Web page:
Convicted Tualatin murderer wants federal court to set him free
Convicted murderer Ivar Voits has asked a federal court to overturn his conviction for the January 1999 shooting death of his wife in their Tualatin home.
Voits, a prisoner at the Snake River Correctional Institution in Ontario, filed a 15-page 'habeas corpus' petition Feb. 25 in U.S. District Court seeking to reverse his murder conviction and allow him to go free.
No court date has been set for the petition. The filing could be a last-ditch effort by Voits to overturn his August 2000 conviction for murder. Voits' appeals to reverse the conviction have been turned down in the past five years by Washington County Circuit Court, the state Court of Appeals, Oregon's Supreme Court and the U.S. Supreme Court.
A habeas corpus petition can be filed by people in custody demanding to be brought before a court to determine if their detention is improper. Voits' filing was done on printed forms that he filled with neatly handwritten answers to legal questions.
Voits was sentenced in June 2001 to life in prison for the murder of Monika Voits, who was found shot twice in the head Jan. 2, 1999, while she lay on her bed. Her two sons were in their rooms down the hall. Ivar Voits claimed he did not hear the gunshots or find anything out of order when he went to bed that night.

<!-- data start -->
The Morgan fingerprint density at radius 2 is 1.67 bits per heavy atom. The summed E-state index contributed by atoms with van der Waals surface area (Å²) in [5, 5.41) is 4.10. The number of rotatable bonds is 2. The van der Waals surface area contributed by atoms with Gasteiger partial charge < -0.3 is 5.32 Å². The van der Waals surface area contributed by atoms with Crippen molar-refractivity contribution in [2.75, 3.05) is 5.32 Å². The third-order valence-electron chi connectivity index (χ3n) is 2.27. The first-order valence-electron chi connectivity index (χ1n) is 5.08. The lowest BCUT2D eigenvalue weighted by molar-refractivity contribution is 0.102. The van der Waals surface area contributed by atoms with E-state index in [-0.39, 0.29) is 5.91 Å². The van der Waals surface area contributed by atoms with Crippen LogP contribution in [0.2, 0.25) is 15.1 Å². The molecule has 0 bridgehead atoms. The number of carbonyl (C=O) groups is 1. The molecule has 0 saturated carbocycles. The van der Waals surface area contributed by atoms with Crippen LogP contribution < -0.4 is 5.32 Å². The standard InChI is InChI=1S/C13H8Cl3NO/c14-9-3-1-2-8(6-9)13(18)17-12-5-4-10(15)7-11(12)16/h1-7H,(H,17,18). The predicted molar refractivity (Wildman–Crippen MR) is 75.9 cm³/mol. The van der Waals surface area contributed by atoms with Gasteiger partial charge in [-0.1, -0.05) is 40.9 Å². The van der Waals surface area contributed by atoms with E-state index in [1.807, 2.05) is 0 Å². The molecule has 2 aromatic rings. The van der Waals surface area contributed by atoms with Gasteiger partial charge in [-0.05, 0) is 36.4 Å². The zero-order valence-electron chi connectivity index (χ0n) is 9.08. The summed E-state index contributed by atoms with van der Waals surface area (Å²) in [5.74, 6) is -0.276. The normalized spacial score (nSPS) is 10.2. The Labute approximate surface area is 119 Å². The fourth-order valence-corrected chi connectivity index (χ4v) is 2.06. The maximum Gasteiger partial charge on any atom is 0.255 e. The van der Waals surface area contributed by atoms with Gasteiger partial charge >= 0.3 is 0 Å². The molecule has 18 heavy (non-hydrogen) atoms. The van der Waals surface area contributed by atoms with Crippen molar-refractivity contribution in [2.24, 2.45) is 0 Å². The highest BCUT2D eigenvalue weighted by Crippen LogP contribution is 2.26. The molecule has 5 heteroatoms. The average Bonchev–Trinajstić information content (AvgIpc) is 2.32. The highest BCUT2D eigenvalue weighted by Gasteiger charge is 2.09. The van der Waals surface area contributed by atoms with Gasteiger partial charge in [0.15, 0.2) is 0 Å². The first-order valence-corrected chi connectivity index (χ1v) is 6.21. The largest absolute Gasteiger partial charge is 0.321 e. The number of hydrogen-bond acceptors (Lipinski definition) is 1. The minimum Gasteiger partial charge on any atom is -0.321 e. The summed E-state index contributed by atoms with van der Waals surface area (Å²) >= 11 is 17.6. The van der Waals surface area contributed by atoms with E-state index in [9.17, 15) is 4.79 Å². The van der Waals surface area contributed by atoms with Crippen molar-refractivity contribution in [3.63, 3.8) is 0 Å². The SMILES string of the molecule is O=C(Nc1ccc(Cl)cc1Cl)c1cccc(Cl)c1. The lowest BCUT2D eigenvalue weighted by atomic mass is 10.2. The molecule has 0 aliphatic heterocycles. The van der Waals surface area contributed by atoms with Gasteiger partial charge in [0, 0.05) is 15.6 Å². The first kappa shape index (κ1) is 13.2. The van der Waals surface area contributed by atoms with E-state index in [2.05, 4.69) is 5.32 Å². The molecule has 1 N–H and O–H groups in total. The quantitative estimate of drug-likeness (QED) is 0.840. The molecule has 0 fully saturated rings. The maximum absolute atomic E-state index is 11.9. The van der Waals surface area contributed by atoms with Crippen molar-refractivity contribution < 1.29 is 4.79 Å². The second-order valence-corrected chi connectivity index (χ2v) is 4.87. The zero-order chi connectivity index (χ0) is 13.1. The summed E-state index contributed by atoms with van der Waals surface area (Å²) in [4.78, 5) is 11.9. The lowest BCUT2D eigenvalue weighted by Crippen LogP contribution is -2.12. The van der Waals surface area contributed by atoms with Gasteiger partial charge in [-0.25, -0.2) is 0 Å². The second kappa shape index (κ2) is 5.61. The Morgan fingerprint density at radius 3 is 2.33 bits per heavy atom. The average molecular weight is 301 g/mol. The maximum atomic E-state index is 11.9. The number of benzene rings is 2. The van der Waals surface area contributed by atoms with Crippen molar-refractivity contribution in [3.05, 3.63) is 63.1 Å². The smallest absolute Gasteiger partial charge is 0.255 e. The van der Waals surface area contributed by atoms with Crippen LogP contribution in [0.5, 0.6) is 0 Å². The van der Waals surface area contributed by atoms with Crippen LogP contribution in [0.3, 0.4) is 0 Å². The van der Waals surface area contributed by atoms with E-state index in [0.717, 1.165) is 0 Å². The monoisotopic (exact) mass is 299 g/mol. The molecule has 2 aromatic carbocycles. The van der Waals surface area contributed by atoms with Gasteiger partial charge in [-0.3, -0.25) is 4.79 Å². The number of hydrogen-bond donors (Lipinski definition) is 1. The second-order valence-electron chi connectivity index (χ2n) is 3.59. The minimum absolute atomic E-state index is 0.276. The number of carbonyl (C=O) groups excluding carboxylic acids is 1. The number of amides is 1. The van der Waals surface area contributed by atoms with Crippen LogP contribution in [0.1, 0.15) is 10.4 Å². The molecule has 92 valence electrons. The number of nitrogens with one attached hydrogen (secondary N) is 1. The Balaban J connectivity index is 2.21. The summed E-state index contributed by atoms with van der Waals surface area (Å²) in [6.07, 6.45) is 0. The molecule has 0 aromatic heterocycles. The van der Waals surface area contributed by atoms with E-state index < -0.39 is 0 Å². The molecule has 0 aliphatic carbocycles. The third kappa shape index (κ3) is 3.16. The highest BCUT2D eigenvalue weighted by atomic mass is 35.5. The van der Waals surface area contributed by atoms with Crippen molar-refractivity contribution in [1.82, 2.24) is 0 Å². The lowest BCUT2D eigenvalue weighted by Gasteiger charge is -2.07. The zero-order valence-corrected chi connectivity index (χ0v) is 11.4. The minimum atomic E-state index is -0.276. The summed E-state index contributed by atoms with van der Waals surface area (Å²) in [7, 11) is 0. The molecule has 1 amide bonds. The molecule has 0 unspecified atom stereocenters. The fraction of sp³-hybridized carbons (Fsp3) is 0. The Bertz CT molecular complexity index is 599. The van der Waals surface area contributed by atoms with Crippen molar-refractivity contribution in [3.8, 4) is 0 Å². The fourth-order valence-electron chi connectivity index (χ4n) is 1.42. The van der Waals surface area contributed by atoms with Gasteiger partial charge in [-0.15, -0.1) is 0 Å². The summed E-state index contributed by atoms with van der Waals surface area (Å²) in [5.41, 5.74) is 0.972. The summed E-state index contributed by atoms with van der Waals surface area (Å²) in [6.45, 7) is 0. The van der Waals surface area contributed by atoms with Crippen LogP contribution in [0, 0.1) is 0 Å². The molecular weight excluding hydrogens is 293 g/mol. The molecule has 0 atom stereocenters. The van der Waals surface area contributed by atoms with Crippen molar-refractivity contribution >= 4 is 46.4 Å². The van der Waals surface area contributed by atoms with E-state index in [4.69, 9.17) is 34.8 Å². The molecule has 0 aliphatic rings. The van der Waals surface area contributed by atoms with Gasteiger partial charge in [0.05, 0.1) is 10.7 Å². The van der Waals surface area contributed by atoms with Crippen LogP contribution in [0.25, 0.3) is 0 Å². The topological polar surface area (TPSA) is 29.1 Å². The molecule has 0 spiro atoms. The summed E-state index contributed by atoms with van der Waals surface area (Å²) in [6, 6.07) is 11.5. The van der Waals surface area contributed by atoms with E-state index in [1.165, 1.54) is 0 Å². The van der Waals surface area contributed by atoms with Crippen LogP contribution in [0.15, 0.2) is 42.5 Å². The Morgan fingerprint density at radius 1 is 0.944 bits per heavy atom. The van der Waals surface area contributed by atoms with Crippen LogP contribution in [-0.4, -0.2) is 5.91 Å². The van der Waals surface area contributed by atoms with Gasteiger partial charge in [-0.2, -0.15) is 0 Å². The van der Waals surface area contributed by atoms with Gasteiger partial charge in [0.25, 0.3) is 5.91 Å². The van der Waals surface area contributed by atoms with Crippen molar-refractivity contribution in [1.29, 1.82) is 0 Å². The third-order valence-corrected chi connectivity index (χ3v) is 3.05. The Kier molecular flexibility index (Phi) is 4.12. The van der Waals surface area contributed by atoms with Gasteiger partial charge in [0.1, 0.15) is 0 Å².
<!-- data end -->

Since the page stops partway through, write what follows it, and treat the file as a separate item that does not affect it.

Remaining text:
In his several appeals, Voits claimed that his attorney did not provide an adequate defense and that he was not allowed to present several pieces of evidence that would have cleared him of the crime.
Voits also has claimed that his conviction was unconstitutional because of 'blatant and indiscriminately admitted statements made by a non-testifying witness, creating a trial by hearsay.'
Voits said his right to due process was violated, 'ensuring his conviction by the state's wanton use of bogus 'evidence.' '
'Petitioner is actually innocent under Oregon law,' wrote Voits in his federal court petition. 'No reasonable juror would convict petitioner of murder if they had heard all available evidence, including evidence that developed subsequently to his trial and was not presented to the jury.'
Voits had until December to file what could be his last attempt to overturn the conviction.